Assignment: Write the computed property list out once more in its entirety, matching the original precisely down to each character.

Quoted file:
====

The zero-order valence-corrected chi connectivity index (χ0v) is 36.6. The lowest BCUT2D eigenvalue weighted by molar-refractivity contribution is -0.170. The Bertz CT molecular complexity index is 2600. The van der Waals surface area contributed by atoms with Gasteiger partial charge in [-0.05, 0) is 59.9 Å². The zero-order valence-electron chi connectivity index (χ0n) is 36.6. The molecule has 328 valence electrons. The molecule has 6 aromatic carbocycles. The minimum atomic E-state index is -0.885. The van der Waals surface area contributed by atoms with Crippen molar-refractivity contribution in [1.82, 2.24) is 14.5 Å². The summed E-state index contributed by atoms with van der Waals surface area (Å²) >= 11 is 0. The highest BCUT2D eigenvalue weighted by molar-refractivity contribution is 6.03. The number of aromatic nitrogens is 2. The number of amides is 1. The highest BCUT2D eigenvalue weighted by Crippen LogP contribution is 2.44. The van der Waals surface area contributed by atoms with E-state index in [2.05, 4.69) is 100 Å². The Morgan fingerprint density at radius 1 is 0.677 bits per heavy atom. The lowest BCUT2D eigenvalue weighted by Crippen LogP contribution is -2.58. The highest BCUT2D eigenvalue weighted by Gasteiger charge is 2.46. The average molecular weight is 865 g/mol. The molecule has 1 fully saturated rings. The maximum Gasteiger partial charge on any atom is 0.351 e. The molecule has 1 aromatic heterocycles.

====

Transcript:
The zero-order valence-corrected chi connectivity index (χ0v) is 36.6. The lowest BCUT2D eigenvalue weighted by molar-refractivity contribution is -0.170. The Bertz CT molecular complexity index is 2600. The van der Waals surface area contributed by atoms with Gasteiger partial charge in [-0.05, 0) is 59.9 Å². The zero-order valence-electron chi connectivity index (χ0n) is 36.6. The molecule has 328 valence electrons. The molecule has 6 aromatic carbocycles. The minimum atomic E-state index is -0.885. The van der Waals surface area contributed by atoms with Crippen molar-refractivity contribution in [1.82, 2.24) is 14.5 Å². The summed E-state index contributed by atoms with van der Waals surface area (Å²) >= 11 is 0. The highest BCUT2D eigenvalue weighted by molar-refractivity contribution is 6.03. The number of aromatic nitrogens is 2. The number of amides is 1. The highest BCUT2D eigenvalue weighted by Crippen LogP contribution is 2.44. The van der Waals surface area contributed by atoms with E-state index in [2.05, 4.69) is 100 Å². The Morgan fingerprint density at radius 1 is 0.677 bits per heavy atom. The lowest BCUT2D eigenvalue weighted by Crippen LogP contribution is -2.58. The highest BCUT2D eigenvalue weighted by Gasteiger charge is 2.46. The average molecular weight is 865 g/mol. The molecule has 1 fully saturated rings. The maximum Gasteiger partial charge on any atom is 0.351 e. The molecule has 1 aromatic heterocycles.